VALDOSTA — In 2012, three Georgia regions approved the Regional Transportation Special Purpose Local Option Sales Tax.

Now, during every Georgia State Transportation Board meeting, Tim Golden, board secretary and former Georgia state senator, said he hears about all of the projects happening in the three regions and how much they have benefitted from T-SPLOST.

“My region, the Valdosta/Lowndes and surrounding counties, voted against it, and I have to watch these presentations,” Golden said. “They show how many projects they had, how many projects they’ve finished. They won’t stop talking about how great it’s been for them. ... Those regions are leaving those that didn’t vote for it, like us, behind.”

Sitting on the state transportation board gives Golden an interesting perspective of the regional sales tax option that is, once again, up for a vote on the May 22 ballot.

A long-time Republican, Golden is skeptical of any tax increase. After seeing all of the improvements from regions that approved the T-SPLOST cent tax in 2012, however, he said he sees it more as a community taking responsibility for its future.

“We have outgrown what we have,” Golden said. “The bottom line is, in order to grow, you have to have the money for it. It has to come from somewhere.”

If passed, the sales tax would increase from 7 cents to 8 cents on the dollar. There are already three other local option taxes within the 7 cents Valdosta and Lowndes County residents pay now.

The tax is expected to generate more than $296 million across the 18 counties in the region to pay for transportation projects. 

The money would pay for nine Valdosta projects and 12 Lowndes County projects, including installing an overpass on St. Augustine Road and widening Old Clyattville Road west of the interstate.

Golden said a sales tax is the fairest tax and would impact people coming into the city and county more than local residents.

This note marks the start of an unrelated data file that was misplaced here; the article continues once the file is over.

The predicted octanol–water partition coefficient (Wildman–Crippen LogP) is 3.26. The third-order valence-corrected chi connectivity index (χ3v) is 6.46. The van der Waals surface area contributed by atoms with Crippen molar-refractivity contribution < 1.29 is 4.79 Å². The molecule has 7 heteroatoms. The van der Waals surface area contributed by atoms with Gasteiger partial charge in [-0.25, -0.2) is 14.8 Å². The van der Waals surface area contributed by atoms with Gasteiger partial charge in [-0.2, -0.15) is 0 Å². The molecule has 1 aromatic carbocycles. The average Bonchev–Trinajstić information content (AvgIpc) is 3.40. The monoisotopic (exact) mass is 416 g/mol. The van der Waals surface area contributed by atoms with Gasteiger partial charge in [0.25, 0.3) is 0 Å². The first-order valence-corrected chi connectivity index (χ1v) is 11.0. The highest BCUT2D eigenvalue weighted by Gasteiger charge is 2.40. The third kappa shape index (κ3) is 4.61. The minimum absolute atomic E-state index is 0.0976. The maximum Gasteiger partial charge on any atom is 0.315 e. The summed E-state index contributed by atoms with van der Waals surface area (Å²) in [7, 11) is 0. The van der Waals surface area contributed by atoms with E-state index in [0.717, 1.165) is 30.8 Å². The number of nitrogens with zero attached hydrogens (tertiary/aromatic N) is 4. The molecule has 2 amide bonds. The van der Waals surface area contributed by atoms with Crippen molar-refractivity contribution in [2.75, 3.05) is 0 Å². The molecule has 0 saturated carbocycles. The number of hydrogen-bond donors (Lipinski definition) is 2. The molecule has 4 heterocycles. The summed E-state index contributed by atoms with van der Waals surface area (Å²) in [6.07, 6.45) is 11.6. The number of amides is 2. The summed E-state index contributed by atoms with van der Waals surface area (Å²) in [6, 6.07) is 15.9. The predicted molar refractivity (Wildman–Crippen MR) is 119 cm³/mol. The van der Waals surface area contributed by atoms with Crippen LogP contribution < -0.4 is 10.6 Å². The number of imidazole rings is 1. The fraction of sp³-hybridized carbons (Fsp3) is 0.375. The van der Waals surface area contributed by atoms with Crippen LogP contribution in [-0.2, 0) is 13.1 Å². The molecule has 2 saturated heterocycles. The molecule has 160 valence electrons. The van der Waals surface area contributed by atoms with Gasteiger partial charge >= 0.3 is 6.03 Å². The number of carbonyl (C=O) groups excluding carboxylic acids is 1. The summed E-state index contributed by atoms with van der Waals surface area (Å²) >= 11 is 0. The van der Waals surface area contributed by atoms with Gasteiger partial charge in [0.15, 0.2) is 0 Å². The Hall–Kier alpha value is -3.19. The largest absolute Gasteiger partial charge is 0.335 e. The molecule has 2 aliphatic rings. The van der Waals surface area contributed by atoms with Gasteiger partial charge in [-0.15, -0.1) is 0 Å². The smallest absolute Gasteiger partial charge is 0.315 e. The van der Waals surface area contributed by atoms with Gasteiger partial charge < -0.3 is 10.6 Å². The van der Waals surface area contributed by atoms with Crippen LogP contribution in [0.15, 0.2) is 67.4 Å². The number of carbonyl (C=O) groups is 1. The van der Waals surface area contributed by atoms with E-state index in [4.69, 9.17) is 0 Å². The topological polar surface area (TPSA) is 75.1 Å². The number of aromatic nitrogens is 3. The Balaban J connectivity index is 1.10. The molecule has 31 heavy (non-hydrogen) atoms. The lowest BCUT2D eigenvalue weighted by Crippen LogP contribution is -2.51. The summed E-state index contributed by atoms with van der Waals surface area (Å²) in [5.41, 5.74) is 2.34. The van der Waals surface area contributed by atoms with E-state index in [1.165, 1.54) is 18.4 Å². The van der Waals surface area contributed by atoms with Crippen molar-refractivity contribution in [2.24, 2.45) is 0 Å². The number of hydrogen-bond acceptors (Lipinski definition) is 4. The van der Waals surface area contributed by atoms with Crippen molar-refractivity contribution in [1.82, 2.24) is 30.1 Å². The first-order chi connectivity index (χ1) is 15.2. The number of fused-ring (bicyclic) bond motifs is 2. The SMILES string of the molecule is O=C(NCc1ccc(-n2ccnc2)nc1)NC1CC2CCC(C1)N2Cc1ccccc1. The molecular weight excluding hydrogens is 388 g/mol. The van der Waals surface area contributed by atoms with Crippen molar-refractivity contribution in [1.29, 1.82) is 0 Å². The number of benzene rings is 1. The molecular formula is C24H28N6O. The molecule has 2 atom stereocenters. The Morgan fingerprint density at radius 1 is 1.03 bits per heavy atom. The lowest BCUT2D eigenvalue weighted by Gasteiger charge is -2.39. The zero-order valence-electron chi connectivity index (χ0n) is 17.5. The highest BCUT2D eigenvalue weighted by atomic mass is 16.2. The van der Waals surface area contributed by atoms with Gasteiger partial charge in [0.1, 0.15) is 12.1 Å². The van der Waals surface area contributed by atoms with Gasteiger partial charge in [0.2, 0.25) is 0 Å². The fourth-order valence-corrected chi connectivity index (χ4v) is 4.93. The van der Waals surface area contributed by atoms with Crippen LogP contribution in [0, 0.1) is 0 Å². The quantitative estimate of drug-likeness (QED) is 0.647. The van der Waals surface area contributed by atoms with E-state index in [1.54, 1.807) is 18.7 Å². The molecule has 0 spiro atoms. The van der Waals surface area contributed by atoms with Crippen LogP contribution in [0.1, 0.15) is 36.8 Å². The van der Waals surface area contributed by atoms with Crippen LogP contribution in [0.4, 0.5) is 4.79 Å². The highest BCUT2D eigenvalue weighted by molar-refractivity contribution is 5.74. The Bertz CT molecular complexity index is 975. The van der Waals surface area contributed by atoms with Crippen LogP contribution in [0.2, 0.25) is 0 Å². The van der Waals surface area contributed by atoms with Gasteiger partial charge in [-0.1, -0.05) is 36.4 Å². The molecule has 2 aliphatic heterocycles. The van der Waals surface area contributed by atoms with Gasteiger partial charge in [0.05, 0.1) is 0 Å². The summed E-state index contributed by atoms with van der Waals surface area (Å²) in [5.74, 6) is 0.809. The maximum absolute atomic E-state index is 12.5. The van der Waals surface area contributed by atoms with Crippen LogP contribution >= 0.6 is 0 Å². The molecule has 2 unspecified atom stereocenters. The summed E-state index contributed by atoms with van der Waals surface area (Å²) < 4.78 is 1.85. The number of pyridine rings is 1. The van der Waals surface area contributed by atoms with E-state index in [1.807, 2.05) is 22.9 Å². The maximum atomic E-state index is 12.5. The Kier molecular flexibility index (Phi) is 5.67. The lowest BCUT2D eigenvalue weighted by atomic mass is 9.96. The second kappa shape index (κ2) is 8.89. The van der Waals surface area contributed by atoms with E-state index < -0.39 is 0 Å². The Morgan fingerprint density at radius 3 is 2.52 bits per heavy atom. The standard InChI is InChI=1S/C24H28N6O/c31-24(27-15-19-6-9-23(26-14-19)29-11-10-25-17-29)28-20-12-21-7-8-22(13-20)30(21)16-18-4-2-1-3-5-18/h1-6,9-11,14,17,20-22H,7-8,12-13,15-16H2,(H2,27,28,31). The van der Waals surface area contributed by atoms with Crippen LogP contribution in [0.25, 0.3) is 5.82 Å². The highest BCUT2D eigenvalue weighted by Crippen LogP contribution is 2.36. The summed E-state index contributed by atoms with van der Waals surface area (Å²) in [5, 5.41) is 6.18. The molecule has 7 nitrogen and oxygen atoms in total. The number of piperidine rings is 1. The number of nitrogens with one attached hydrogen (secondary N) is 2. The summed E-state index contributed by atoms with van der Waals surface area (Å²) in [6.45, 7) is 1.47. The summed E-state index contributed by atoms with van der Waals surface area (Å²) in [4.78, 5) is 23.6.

“Go to the interstate and just watch the number of cars coming through our area,” he said. “Those drivers stop at our gas stations, shop at our stores. They would help pay for the road they use to get here.”

Apart from the tangibles such as new or widened roads, Golden said residents should consider the intangible benefits that come with voting in favor of T-SPLOST. Intangibles such as the goodwill it would bring with the Georgia Department of Transportation. The state transportation department provides millions of dollars for road improvement projects to Valdosta and Lowndes County. Golden said DOT engineers want these projects to make roads safer and easier to travel.

“Approving (T-SPLOST) would show them that we are serious,” he said. “It says we are willing to help ourselves.”

Both Valdosta and Lowndes County leaders agree with Golden that T-SPLOST is the best path forward.

Lowndes County Commission Chairman Bill Slaughter stated in a recent column that voting no on T-SPLOST will delay transportation improvement needs in the community for decades and decrease the community’s ability to improve issues related to growth and jobs in South Georgia.

“As a community, we take pride in being considered winners and leaders, it’s an attribute recognized across the state and nation,” Slaughter said. “T-SPLOST is an opportunity for our South Georgia community to improve, to grow, to thrive.”

Valdosta Mayor John Gayle defended T-SPLOST as well. He refuted many misconceptions being circulated, including T-SPLOST would hurt the long-term development of the community.

Gayle said industry and developers are looking for communities willing to provide good roads, bridges and overpasses. They want good transportation for their workers, he said.

He accounted the spreading misconceptions and outright falsehoods to people in the community not wanting to see Valdosta/Lowndes County grow and prosper.

“They want us to remain as we are,” Gayle said. “The only problem with that is if you quit going forward, you start going backwards, and I don’t think that is what the majority of the citizens in Valdosta and Lowndes County want.”

Thomas Lynn is a government and education reporter for The Valdosta Daily Times. He can be reached at (229)244-3400 ext. 1256

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